The S&P Case-Shiller Home Price Index was released with data through November, and the press release announced declines in the 10-city and 20-city composites, as well as most of the cities covered by the composites, on a monthly and annual basis. The problem is that these comparisons lack the perspective required to accurately describe current conditions, or to help inform expectations about future price movements. Another point lost in the fanfare is that the indexes track price movements in 20 cities, no more, and no less.
The following chart shows changes in house prices in the 20 Case-Shiller metro area indexes on a monthly (November over October), annual (November 2011 over November 2010), and peak to trough (cumulative) basis. On a monthly basis, Phoenix is the best performing market, while on an annual basis Detroit is the best. This conclusion is in spite of the fact that these markets had among the worst peak to trough declines.
Similarly, based on the monthly price changes one would conclude that the Washington, DC and Tampa markets are experiencing comparable conditions, both with a 1.1 percent decline. Or, on an annual basis, that the Atlanta market, with an 11.8 percent decline, is worse off than the Las Vegas market, which declined only 9.1 percent. Technically, the calculations are correct, but the insight provided is suspect.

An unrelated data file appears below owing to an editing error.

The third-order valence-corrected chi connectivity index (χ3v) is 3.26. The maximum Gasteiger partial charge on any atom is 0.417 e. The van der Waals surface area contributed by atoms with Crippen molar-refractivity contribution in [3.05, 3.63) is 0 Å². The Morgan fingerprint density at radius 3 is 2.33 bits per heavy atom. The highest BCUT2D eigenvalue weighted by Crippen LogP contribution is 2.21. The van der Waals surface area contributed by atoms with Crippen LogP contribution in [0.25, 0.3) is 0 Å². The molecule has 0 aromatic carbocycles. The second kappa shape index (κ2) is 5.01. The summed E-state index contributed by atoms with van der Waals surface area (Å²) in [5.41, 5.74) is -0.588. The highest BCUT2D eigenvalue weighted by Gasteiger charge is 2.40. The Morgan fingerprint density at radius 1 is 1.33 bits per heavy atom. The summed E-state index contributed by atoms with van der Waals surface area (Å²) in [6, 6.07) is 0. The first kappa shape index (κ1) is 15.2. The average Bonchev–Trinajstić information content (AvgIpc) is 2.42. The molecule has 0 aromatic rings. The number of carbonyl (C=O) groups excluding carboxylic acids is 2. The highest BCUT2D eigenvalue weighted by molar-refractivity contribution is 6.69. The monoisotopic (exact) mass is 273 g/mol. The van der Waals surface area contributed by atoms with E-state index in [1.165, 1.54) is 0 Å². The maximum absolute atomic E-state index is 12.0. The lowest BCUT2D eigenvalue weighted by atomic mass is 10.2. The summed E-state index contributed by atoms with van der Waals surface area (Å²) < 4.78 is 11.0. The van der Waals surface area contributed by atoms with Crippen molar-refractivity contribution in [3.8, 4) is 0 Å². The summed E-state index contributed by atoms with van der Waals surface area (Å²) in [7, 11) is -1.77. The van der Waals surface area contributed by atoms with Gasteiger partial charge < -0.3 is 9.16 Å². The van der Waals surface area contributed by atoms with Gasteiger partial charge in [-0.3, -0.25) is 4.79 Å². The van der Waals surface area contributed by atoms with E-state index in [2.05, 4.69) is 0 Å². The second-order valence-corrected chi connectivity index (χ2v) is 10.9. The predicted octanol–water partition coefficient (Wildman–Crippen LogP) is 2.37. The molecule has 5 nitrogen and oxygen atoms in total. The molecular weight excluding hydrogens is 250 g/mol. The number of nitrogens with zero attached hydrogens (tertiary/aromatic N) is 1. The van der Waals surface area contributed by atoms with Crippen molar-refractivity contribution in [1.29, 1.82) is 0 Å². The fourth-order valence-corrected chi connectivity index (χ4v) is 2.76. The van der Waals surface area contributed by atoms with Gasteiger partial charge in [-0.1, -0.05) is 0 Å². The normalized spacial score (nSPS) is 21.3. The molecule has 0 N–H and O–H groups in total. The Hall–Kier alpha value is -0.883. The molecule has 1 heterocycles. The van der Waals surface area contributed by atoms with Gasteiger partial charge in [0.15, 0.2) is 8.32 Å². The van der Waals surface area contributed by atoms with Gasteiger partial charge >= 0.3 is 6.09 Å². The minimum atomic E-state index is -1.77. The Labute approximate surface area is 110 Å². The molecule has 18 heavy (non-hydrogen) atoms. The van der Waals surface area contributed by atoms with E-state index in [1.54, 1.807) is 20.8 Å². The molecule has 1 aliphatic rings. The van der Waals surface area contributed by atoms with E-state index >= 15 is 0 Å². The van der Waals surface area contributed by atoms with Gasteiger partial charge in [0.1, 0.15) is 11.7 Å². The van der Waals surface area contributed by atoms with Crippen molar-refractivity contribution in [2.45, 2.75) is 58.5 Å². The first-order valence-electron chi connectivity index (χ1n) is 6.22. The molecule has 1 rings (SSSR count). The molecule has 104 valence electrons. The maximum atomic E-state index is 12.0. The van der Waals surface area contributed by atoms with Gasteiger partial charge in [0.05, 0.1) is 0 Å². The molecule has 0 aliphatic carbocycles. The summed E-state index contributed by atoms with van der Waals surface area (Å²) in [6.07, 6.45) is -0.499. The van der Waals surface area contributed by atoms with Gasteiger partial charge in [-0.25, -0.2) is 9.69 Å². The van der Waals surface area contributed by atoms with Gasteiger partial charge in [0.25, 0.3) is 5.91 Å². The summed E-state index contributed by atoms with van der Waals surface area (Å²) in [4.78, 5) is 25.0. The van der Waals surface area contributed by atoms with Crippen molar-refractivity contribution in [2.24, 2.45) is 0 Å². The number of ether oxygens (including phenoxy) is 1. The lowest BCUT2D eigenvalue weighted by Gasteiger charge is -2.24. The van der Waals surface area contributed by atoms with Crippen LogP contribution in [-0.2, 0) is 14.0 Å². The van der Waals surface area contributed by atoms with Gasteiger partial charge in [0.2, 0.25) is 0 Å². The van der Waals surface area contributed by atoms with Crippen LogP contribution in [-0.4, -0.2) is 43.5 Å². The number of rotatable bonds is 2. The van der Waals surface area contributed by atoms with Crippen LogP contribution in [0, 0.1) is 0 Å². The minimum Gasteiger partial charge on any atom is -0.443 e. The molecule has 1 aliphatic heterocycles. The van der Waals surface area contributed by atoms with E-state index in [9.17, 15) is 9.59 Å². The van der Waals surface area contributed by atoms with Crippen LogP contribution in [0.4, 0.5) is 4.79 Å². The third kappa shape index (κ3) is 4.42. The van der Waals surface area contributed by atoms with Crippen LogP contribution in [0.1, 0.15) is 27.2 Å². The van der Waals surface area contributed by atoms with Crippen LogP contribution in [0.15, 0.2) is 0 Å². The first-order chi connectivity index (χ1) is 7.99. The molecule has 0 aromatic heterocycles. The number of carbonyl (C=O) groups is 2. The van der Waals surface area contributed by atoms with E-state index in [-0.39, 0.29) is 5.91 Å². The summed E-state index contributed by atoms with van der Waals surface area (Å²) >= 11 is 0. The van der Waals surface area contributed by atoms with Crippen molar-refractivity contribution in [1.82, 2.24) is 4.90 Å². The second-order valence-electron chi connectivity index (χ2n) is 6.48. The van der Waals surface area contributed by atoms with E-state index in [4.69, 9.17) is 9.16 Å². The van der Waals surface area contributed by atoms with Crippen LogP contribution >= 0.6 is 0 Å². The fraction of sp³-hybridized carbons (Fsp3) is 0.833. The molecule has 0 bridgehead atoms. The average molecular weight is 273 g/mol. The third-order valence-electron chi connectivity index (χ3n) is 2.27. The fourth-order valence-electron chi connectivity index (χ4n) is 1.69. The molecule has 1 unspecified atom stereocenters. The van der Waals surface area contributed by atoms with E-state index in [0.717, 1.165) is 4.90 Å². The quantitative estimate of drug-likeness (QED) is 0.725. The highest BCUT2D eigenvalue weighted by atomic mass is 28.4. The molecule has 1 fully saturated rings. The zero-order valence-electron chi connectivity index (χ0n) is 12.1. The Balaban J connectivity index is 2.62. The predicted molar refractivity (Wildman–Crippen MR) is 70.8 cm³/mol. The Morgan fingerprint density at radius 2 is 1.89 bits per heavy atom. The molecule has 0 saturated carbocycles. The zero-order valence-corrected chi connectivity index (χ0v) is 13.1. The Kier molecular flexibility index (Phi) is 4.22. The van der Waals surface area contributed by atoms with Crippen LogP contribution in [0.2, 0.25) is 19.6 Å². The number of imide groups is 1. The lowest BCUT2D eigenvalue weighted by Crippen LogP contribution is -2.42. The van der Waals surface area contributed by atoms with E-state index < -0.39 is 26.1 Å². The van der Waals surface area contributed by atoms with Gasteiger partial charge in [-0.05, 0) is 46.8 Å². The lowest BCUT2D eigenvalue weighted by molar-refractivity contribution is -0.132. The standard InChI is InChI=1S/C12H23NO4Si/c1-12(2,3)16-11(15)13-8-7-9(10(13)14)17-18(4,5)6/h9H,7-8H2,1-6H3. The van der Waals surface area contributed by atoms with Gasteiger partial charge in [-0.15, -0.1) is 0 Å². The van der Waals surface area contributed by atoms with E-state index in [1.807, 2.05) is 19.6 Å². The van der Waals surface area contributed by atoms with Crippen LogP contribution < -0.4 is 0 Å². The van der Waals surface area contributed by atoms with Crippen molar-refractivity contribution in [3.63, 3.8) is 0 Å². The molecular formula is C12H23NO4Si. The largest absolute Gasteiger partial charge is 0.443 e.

A better perspective on the current conditions in these markets comes from examining the full history of the indexes. For graphs of the indexes click here cs.
Examining the full history of the indexes enables one to make richer observations about a number of major markets, including: that the Washington, DC market has made the most progress among the 20 cities in recovering from its trough in prices; that among the bubble markets, Phoenix may have stabilized, while the Florida markets and Las Vegas markets continue to decline, in contrast to the California markets, which have gained ground since their respective troughs; and that the Denver and Dallas markets largely avoided any boom and bust cycle in house prices, suggesting continued steady performance going forward.
These conclusions are not likely to fall out of any month’s examination of monthly or annual changes. A more expansive analysis is required to gauge current market conditions and form expectations for the future.